Children under the age of five have between 10 and 100 times higher levels of coronavirus genetic material in their noses than older children and adults, a study in JAMA Pediatrics said Thursday.
The authors wrote that this meant that young children could be important drivers of COVID-19 transmission in communities, a proposal that contradicts the current prevailing narrative.
The document comes when the administration of US President Donald Trump is urging schools and kindergartens to reopen to start the economy.
Between March 23 and April 27, researchers tested nasal tampons on 145 patients in Chicago with mild to moderate disease within a week of symptoms.
Patients were divided into three groups: 46 children younger than five years, 51
The team, led by Taylor Hild-Sargent of Anne and Robert H. Lurie Children’s Hospital, observed “10 to 100 times the amount of SARS-CoV-2 in the upper respiratory tract of young children.”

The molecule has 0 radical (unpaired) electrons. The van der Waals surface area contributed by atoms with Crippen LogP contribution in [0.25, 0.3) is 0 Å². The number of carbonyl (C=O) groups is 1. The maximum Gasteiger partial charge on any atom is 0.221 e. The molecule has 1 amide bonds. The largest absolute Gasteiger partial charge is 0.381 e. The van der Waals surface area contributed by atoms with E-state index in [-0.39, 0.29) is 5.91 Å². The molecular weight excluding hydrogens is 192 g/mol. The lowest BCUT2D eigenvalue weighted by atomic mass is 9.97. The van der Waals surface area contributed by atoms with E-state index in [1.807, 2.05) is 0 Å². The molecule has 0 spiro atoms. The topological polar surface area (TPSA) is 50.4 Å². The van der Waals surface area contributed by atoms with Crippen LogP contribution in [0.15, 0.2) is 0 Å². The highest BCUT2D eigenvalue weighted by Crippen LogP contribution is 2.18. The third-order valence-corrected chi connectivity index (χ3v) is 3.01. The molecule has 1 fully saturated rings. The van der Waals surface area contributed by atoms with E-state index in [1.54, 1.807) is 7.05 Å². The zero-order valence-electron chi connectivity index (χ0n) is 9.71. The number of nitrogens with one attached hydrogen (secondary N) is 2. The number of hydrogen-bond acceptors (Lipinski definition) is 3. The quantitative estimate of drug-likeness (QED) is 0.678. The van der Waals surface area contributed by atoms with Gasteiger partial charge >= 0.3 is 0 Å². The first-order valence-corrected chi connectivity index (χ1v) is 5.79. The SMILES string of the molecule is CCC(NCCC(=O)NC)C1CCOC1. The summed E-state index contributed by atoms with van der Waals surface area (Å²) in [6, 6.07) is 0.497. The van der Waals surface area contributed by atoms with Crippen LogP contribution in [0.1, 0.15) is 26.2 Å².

The authors add that a recent laboratory study showed that the more viral genetic material there is, the more infectious the virus can be grown.
It has also been shown previously that children with high viral loads of respiratory syncytial virus (RSV) are more likely to spread the disease.
“Thus, young children can potentially be important drivers of the spread of SARS-CoV-2 in the general population,” the authors write.
“The behavioral habits of young children and close school facilities and day care raise concerns about the increase in SARS-CoV-2 in this population as public health benefits are alleviated,” they concluded.
The new findings contradict the current view of health authorities that young children – who have been found to be much less likely to become seriously ill with the virus – do not spread it much to others.
So far, however, there is very little research on the subject.
A recent study in South Korea found children aged 10 to 19 transmitted COVID-19 within households as adults, but children under the age of nine transmitted the virus at a lower rate.
© Agence France-Presse